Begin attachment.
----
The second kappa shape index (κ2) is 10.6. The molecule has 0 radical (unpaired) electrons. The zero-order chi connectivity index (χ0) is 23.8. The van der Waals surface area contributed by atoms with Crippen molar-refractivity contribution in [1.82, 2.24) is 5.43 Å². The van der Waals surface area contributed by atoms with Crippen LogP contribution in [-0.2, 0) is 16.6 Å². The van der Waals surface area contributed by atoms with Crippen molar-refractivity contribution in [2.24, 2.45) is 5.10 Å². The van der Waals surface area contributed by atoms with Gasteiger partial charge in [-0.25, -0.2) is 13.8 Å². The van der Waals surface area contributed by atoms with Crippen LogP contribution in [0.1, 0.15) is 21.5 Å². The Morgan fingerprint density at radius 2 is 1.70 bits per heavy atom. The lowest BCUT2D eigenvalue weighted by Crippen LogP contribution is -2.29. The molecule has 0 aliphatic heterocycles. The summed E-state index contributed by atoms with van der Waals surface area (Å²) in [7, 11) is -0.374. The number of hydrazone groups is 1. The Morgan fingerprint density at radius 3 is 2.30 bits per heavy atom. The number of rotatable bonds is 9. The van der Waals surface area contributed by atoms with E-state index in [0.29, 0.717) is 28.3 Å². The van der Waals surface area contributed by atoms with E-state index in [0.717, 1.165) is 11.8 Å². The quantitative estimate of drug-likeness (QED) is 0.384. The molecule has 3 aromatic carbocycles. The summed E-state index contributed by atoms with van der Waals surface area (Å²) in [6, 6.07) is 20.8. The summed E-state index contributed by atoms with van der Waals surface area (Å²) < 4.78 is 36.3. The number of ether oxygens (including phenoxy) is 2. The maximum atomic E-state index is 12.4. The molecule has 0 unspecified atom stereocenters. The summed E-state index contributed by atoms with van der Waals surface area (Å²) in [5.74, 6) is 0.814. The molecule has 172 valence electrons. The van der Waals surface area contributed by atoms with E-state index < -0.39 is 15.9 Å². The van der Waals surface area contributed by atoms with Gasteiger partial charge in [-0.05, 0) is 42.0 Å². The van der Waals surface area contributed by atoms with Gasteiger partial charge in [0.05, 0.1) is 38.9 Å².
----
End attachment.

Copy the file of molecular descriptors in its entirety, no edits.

The second kappa shape index (κ2) is 10.6. The molecule has 0 radical (unpaired) electrons. The zero-order chi connectivity index (χ0) is 23.8. The van der Waals surface area contributed by atoms with Crippen molar-refractivity contribution in [1.82, 2.24) is 5.43 Å². The van der Waals surface area contributed by atoms with Crippen LogP contribution in [-0.2, 0) is 16.6 Å². The van der Waals surface area contributed by atoms with Crippen molar-refractivity contribution in [2.24, 2.45) is 5.10 Å². The van der Waals surface area contributed by atoms with Gasteiger partial charge in [-0.25, -0.2) is 13.8 Å². The van der Waals surface area contributed by atoms with Crippen LogP contribution in [0.1, 0.15) is 21.5 Å². The Morgan fingerprint density at radius 2 is 1.70 bits per heavy atom. The lowest BCUT2D eigenvalue weighted by Crippen LogP contribution is -2.29. The molecule has 0 aliphatic heterocycles. The summed E-state index contributed by atoms with van der Waals surface area (Å²) in [7, 11) is -0.374. The number of hydrazone groups is 1. The Morgan fingerprint density at radius 3 is 2.30 bits per heavy atom. The number of rotatable bonds is 9. The van der Waals surface area contributed by atoms with E-state index in [0.29, 0.717) is 28.3 Å². The van der Waals surface area contributed by atoms with E-state index in [0.717, 1.165) is 11.8 Å². The quantitative estimate of drug-likeness (QED) is 0.384. The molecule has 3 aromatic carbocycles. The summed E-state index contributed by atoms with van der Waals surface area (Å²) in [6, 6.07) is 20.8. The summed E-state index contributed by atoms with van der Waals surface area (Å²) < 4.78 is 36.3. The number of ether oxygens (including phenoxy) is 2. The maximum atomic E-state index is 12.4. The molecule has 0 unspecified atom stereocenters. The summed E-state index contributed by atoms with van der Waals surface area (Å²) in [5.74, 6) is 0.814. The molecule has 172 valence electrons. The van der Waals surface area contributed by atoms with E-state index < -0.39 is 15.9 Å². The van der Waals surface area contributed by atoms with Gasteiger partial charge in [-0.05, 0) is 42.0 Å². The van der Waals surface area contributed by atoms with Gasteiger partial charge in [0.05, 0.1) is 38.9 Å².